It is to be noted that the size of Guwahati has not been matched by its development. It is really difficult to see why the government has not taken concerted efforts for its proper development. Is it the result of ignorance and prejudice of the populace? Are we devoid of knowledge and reason? Are we incapable of looking into the amenities of our children? It is very important to make heart-searching investigation of the causes of backwardness of Guwahati. It is a fact that Guwahati is still an undeveloped city — an underdeveloped or developing city. It is difficult, indeed, to say when it will become a full-grown, developed city extending all sorts of civic amenities to the residents as well as to the regular and casual visitors to the city.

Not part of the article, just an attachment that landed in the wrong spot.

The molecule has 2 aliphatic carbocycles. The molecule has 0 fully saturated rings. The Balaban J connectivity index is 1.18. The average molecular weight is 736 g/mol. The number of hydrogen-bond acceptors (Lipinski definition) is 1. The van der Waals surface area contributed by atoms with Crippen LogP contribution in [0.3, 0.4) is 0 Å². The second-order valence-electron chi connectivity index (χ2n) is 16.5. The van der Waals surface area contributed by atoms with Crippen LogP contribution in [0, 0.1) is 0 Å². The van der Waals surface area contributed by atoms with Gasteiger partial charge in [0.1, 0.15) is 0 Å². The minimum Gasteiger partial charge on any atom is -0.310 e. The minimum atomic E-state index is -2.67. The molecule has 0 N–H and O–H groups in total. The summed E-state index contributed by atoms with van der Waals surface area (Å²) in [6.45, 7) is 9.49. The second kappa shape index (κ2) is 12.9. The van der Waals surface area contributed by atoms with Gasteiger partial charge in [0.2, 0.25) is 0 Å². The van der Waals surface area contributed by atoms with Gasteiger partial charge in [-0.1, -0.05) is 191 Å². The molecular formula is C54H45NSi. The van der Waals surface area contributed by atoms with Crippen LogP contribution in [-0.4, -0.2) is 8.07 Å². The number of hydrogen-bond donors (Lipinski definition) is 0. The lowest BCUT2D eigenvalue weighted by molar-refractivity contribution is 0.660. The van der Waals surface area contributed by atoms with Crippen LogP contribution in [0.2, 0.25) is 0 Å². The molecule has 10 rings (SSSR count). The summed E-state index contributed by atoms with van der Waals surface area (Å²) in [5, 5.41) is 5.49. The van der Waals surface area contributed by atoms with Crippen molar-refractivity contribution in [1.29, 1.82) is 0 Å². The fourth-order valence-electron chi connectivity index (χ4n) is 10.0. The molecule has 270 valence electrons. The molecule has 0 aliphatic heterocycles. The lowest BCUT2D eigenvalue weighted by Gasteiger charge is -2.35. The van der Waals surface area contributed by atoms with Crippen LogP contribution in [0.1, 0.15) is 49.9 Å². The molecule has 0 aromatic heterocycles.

Guwahati proper lying by the southern bank of the mighty Brahmaputra is the house of social, political and religious activities, but there is little scope of its expansion. The ranges of the Khasi-Jayantia hills blur scope of expansion of the city in the south, the Kolong-Kapilty-Digaru rivers in the southeastern and the ever-flowing mighty Brahmaputra in the north. There is this scope in the western, northwestern and in the northeastern side of the city. Keeping this in mind, the Assam Government has adopted a master plan for the well-planned and well-developed growth of the city by creating three new satellite towns — towns around the big town that may be controlled by the Guwahati Municipal Corporation or by independent civic bodies. Under the special scheme area, the satellite towns are (1) Northeast of Guwahati metropolitan area that includes Sila-Matiya-Nazirakhat-Fulung area on the northern bank of the Brahmaputra, (2) Northwest of Guwahati metropolitan area that includes Charmajulipam-Gandhmau-Ambari-Bamun Soalkuchi area, and (3) Southwest of Guwahati metropolitan area that includes Panchniyapara-Sajjanpara-Gaiyapara-Alibari-Tarapatipara area.